How One Brooklyn Coffee Shop Survived the Pandemic


May 14, 2022




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(BROOKLYN, N.Y.) — It’s no secret that the COVID-19 pandemic has had a significant impact on small businesses. 

According to a study done by Yelp, published in September 2020, at least 7,100 businesses in New York City closed and roughly 2,000 shuttered in Brooklyn. While keeping doors open amid the ongoing global health crisis has been challenging, Prospect Lefferts Gardens Coffee House and Tavern, a Black-owned cafe in Flatbush has managed to stay afloat. 

Like most business owners in the food industry, the global health crisis presented challenges, forcing PLG to get creative. 

While the restaurant never closed, Grimshaw said they amended hours and “started selling electronic gift cards.” 

“People were just buying them like crazy. The redemption rate now, it’s been less than 25%. It’s been a way for people to invest in the shop almost. It’s beautiful. It was a nice gesture and felt really good. It helped us out in the early days especially when no one really knew what was going on.” 

Grimshaw explained that in addition to offering electronic gift cards, the shop opened a patio area and became available for delivery — something he was anxious about. However, despite the delivery fees, Grimshaw said people continued to support PLG. “It was amazing.” 

Now, Grimshaw said business is “the best” it’s been.

“The cash flow is good. With two patios now, with everyone has been cooped up the few nice days that we’ve had the sales have been like summer sales. The extra patio combined with the delivery — the sales have been the best they’ve ever been. Every year over the last five years, except for 2020 and part of 2021— every year it’s gone up. Hopefully we continue on that trend.” PLG also received a federal Paycheck Protection Program loan to help pay the salaries of its nine employees.  

Nestled on the corner of Rogers Ave, the coffee house and tavern is a Brooklyn staple. It’s everything you’d expect a local business to be — colorful, welcoming and distinct. When standing outside of the eatery, a message of kindness is clear as the establishment is decorated with hearts and peace signs.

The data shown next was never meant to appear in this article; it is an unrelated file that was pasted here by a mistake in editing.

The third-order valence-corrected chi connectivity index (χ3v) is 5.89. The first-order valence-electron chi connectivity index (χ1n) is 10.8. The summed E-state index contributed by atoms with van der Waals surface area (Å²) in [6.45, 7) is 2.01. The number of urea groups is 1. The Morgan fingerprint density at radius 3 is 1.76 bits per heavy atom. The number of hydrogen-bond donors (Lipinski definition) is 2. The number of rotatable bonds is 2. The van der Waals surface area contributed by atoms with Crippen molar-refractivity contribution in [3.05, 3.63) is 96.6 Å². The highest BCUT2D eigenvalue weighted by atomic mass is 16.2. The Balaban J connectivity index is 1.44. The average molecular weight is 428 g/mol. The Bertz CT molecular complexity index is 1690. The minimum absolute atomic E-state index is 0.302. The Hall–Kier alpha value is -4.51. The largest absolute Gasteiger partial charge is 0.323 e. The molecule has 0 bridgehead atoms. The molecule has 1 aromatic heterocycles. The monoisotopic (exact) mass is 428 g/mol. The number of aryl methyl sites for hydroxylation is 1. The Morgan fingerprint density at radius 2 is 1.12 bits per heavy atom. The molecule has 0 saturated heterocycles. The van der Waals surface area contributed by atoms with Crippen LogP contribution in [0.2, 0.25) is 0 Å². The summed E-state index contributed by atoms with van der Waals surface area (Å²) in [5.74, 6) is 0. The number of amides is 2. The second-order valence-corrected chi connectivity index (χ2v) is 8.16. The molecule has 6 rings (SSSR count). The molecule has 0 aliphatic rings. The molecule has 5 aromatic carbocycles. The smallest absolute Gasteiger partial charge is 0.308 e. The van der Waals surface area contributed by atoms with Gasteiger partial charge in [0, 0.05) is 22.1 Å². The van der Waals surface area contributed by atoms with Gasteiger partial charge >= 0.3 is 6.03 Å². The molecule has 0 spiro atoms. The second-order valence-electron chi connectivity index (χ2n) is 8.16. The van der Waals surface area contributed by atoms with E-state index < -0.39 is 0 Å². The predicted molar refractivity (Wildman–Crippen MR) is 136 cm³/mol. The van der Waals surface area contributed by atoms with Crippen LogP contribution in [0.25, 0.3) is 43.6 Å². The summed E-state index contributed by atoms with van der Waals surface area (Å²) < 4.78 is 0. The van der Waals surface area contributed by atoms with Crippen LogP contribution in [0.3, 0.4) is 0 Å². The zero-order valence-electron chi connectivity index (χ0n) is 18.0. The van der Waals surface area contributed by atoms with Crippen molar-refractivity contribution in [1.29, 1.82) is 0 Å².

PLG is small, but mighty. The eatery can fit about 50 people and offers outdoor seating on and near the sidewalk. The environment is ideal for working. It’s not too loud and the sound of blending and brewing behind the counter is subtle. They even have a printer for their work-from-cafe customers. Inside, you’ll find an array of people — some on their laptops with headphones and others catching up over a chai latte. It’s a place that feels familiar with a brick interior and wood furniture. The walls are adorned with artwork made by locals, and the board menu is hand drawn in color chalk. 

“For lunch, our turkey avocado sandwich is a favorite. Like a bestseller,” owner Chris Grimshaw told The Click, adding that patrons also enjoy the reuben and the freshly cured corned beef. 

Patrons can also enjoy breakfast sandwiches, like bacon, egg, and cheese on a bagel or croissant. The menu also includes a tuna melt, greek salad, organic smoothies, hot chocolate, cappuccinos, and espressos. 

“PLG Coffee House is a safe haven,” customer and Brooklyn resident Mikey Watkins said. “It’s exactly what I’d want out of a neighborhood cafe. Not only does it provide yummy coffee and delicious food, but the environment is truly the perfect place to work and socialize.” 

Yelp reviewer Jessica S. said: “My husband and I love eating at PLG. Their food is always fresh, great portions and healthy… Once you try food off the menu you will be a forever customer.” She adds: “The only downside is that the morning time rush can delay the way time for your food delivery.” 

Joseph Amari, a barista and kitchen cook, echoed similar sentiments, sharing: “PLG is a family.” 

“I love working with the staff. They make life easy and make work fun,” Amari — who will mark his fifth work anniversary with PLG this year — said. “The customers are amazing. Our regulars are amazing. That’s why I’ve been here all this time.” 

PLG’s mission of love is instilled in the foundation of the business. The cafe, which was originally called Gratitude Cafe, was previously owned by married couple Annalisa Riordan and Rich Otto. 

Before moving to Ireland, the couple announced on Facebook that they were looking to sell their restaurant to locals who will keep PLG’s vibrant spirit alive. 

“We originally created PLG (Gratitude Café) with the aim of giving the community a place to meet and share their joys and grief over good food. But it became so much more than just a café — it has become the anchor of Rogers Avenue,” the couple wrote on Facebook in 2017. Before we attempt to sell the cafe through a broker or real estate agent, we are putting it out there with the hope of finding a local family or entrepreneur who is interested in sustaining with love, and a bit of obsession, the thriving cafe we’ve created.” 

A short time after, the shop was sold to Grimshaw, who had worked in the restaurant industry for 20 years. 

“I’ve only been in New York for a couple years, but PLG has a place in my heart. From what people have told me it’s just as special as before, and now black-owned,” regular Yodit Bitsuamlak said. 

Asked what inspired him to buy the cafe, Grimshaw said, “I used to go there. I liked it. They [ the former owners] were good people.”  And, he continued,  “I love the neighborhood,” adding that the area is reminiscent of Hyde Park “where I’m from in Chicago.” 

“It has a small town feel to it — especially where the cafe is. I know so many people. It’s nice, you walk down the street, you’re like ‘Hey!’ You are first name basis with so many people. It’s a really nice sense of community — especially with the pandemic.” 

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